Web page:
Those flawed and tiresome instincts told me to keep the two seemingly well-mannered and clean-cut young men on my front porch not only outside my home, but also at arm’s length.
Rather than being subjected to any “proselytizing,” Elders Carroll and Herrera–whose first names turned out to be Colby, from North Carolina, and Javier, from Peru–kept the conversation light.
They had come to the Pebble Creek neighborhood–by bicycle–based on the recommendation of neighbors who live two doors down from us and attend the local LDS church. In fact, as I later learned, four different local “wards”–or congregations–from throughout the Brazos Valley meet in that building.
Another well-known member of the local congregation is Texas A&M University President Michael Young.
Small talk on the front porch eased my doubts some, but Elder Herrera soon cut to the chase.
“May I use your restroom, please?” he asked, a pleading look in his eyes. I had failed to notice the little dance he had been doing as we made small talk.
“Of course,” I replied. “Come on in.”
While a person can’t be “too careful” these days, shame on me for not inviting my guests into our home sooner. As it turned out, these two young men were more “the real deal” than I ever expected, even though their “song-and-dance” talents were never discussed.
Already a Christian believer and hoping to not waste their time, I sort of took over the conversation once Elder Herrera rejoined us at the bottom of our stairway. I am embarrassed to admit that I never asked them to sit down or offered any sort of refreshment.
More comfortable, though, in their presence, I realized there was a lot I wanted to know about these two young men.
“Is your mission work mandatory?” I began.
“No,” said Elder Carroll. His raised eyebrows over thinly slit blue eyes gave him an open-if-sleepy-faced look. And no wonder. He told me he puts in between 10 and 40 miles on his bike each day. Since he’d pedaled all the way to our street on the very backside of Pebble Creek, I forgave him his lack of zeal.
And while he may have fallen short in the enthusiasm with which he answered my questions, he was obviously committed–passionately so–to his mission.
Both young men were open and honest in their answers to my questions. Based on their responses, I realized they also experience a little apprehension when they spread the “good news” of Jesus Christ with strangers.
“It’s not mandatory,” Elder Carroll said of missionary work, “but it’s sort of expected that we commit to this.”
At 20 years of age, Colby Carroll has been on the mission trail in Texas for about eight months. The typical LDS mission assignment lasts two years.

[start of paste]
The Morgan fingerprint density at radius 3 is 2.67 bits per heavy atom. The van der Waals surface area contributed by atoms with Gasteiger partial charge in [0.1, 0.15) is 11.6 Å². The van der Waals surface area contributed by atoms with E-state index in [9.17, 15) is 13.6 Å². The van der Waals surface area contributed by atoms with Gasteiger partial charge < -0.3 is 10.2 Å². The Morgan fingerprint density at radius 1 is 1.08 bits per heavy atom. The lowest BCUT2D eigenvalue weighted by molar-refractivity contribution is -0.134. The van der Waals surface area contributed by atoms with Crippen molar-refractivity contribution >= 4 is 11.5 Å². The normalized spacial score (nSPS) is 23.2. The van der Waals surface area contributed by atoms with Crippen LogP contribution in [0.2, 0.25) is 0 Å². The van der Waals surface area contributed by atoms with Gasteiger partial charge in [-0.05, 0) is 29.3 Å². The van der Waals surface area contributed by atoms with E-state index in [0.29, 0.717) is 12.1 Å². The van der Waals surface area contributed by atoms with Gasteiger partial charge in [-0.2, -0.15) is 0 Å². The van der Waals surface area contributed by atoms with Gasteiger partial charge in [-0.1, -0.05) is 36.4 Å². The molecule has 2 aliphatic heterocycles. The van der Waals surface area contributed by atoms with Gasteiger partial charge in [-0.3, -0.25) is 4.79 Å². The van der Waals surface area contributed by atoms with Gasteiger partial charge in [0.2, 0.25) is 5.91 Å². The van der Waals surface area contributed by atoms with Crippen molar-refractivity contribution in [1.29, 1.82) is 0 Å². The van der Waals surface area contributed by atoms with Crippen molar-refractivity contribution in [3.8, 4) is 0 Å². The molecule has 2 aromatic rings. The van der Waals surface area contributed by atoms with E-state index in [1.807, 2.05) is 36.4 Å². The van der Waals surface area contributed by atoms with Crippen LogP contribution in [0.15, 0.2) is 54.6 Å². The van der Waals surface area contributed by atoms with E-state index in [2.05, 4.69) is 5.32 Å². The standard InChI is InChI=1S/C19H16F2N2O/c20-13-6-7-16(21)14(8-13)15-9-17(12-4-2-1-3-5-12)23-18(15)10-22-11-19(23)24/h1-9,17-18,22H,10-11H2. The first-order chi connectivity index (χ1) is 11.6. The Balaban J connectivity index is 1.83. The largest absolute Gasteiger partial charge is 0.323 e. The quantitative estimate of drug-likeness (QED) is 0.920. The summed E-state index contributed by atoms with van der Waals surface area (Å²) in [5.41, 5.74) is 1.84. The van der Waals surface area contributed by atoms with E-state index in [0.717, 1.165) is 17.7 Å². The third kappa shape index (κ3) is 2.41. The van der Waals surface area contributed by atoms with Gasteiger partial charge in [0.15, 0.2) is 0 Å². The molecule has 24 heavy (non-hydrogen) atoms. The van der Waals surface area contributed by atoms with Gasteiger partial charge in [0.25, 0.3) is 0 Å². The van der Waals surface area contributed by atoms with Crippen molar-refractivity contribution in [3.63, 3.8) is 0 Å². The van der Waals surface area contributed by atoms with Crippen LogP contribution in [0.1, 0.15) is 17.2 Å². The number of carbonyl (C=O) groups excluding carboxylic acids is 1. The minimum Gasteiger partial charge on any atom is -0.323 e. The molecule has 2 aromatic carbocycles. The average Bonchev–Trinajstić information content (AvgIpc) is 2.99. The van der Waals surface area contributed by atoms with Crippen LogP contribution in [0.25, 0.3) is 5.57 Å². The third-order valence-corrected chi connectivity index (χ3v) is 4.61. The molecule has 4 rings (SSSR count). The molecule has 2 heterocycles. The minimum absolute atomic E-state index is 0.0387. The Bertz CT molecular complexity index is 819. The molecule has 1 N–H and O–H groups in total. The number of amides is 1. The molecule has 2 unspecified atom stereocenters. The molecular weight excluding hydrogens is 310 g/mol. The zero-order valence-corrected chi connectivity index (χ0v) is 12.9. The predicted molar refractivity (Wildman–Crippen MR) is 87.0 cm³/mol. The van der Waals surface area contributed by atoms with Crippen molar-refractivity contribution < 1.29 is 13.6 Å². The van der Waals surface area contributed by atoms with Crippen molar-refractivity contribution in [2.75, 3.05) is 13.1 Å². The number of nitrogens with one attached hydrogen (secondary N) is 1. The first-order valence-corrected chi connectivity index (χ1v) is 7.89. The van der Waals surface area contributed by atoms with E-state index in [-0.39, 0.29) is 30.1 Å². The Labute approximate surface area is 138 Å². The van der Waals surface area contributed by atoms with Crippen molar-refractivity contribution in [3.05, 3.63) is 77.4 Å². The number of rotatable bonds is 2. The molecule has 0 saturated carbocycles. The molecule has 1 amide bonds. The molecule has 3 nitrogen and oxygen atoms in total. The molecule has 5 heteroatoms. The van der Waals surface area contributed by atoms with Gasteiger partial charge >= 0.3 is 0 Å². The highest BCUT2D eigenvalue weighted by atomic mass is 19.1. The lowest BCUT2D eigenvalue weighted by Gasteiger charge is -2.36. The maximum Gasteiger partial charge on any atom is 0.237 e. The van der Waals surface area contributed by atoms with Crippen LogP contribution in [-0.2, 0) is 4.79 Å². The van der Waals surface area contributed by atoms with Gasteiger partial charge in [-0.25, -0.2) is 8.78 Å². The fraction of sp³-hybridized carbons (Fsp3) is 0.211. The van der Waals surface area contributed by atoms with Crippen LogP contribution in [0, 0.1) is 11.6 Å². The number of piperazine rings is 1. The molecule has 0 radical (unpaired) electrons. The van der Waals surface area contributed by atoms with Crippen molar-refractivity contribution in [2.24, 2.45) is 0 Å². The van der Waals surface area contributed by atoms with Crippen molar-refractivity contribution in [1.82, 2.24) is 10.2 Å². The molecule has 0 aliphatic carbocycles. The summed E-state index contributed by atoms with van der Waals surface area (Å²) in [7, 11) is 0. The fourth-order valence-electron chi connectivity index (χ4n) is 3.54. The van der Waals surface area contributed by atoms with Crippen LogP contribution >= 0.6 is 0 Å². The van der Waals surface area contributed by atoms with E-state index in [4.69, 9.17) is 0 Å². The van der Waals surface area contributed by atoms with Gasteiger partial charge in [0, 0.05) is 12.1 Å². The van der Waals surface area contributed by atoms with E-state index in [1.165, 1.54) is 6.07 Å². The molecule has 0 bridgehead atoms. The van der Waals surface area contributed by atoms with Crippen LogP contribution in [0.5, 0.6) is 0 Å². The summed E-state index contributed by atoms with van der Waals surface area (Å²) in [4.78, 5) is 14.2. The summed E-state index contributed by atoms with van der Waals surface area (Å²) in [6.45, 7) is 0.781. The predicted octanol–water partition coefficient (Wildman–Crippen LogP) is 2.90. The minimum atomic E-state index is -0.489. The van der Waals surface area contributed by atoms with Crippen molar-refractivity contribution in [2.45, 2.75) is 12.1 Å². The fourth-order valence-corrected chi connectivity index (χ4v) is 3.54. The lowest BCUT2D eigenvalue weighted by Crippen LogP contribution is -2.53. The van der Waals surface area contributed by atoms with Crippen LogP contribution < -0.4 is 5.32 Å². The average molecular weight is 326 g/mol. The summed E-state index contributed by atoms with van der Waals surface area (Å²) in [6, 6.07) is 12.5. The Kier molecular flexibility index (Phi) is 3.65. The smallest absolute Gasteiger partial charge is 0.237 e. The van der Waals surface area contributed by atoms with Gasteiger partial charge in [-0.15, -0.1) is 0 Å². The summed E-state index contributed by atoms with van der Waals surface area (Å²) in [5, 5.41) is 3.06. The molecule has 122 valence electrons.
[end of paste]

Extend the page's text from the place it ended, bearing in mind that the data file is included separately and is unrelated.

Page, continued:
“I didn’t go to college,” he said. “I had a job laying down floors before I began my assignment.”
The mission experience for young people like Colby and Javier is fully-funded by the missionaries themselves. Most work to save money for the task. Those funds–usually around $10,000 are placed into a shared account and missionaries draw about $500 a month for their expenses.
I had assumed that as such great ambassadors for the church their expenses were covered by the church, but that is not the case.
When I asked Elder Herrera his age, I was surprised to learn he is just 19 years old. While he possessed a sort of “innocence”–due, no doubt, to being a missionary in a “foreign country” where, he admitted, he was still getting used to some of the local customs. Javier had been involved in mission work several months longer than Elder Carroll. Bespectacled, humble, and more compactly built than his counterpart, Elder Herrera proved to be the charmer of the pair.
He reminded me favorably of actor Josh Gad, who created the role of Elder Cunningham in the original Broadway production of The Book of Mormon. Elders Cunningham and Herrera seemed cut from much the same cloth.
Javier told me he had committed to becoming an LDS missionary after deciding to forego the start of college. In his native country of Peru, he said, students must decide on and commit to a major field of study–“career,” he called it–before beginning college. Not yet ready to do that, he committed to his faith instead.
Previously assigned to mission work in Houston, Elder Herrera had been a member of the LDS Spanish-language team there. In College Station, he’s full-time on the English beat.
“Do you speak any Spanish?” he asked me.
“A fair question and not as much as I should,” I replied, “given that I’ve worked online with a web designer in Argentina the last 16 or 17 years.”
That piece of information opened the door to a wide-ranging discussion–none of which included talk about either of our faith.
I related a story about my trip to Buenos Aires in 2006, and the “fútbol” game I saw there which featured the referee who would later call the World Cup final that year.